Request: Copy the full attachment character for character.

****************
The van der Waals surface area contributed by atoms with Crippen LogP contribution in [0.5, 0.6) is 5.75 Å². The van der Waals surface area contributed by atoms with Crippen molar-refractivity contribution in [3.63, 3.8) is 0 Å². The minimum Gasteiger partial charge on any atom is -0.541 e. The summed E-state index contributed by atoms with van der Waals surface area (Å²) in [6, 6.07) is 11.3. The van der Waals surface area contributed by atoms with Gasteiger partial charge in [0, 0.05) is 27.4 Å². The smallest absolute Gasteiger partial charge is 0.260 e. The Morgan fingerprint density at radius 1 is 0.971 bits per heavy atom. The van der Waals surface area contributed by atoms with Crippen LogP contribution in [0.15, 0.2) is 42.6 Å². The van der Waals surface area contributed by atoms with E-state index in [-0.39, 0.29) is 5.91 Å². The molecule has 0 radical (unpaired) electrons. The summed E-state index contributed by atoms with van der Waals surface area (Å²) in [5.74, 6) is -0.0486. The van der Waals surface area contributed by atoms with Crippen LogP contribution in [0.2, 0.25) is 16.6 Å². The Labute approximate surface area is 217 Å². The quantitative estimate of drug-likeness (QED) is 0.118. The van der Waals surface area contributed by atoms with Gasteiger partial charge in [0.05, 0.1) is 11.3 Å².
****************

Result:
The van der Waals surface area contributed by atoms with Crippen LogP contribution in [0.5, 0.6) is 5.75 Å². The van der Waals surface area contributed by atoms with Crippen molar-refractivity contribution in [3.63, 3.8) is 0 Å². The minimum Gasteiger partial charge on any atom is -0.541 e. The summed E-state index contributed by atoms with van der Waals surface area (Å²) in [6, 6.07) is 11.3. The van der Waals surface area contributed by atoms with Gasteiger partial charge in [0, 0.05) is 27.4 Å². The smallest absolute Gasteiger partial charge is 0.260 e. The Morgan fingerprint density at radius 1 is 0.971 bits per heavy atom. The van der Waals surface area contributed by atoms with Crippen LogP contribution in [0.15, 0.2) is 42.6 Å². The van der Waals surface area contributed by atoms with E-state index in [-0.39, 0.29) is 5.91 Å². The molecule has 0 radical (unpaired) electrons. The summed E-state index contributed by atoms with van der Waals surface area (Å²) in [5.74, 6) is -0.0486. The van der Waals surface area contributed by atoms with Crippen LogP contribution in [0.2, 0.25) is 16.6 Å². The Labute approximate surface area is 217 Å². The quantitative estimate of drug-likeness (QED) is 0.118. The van der Waals surface area contributed by atoms with Gasteiger partial charge in [0.05, 0.1) is 11.3 Å².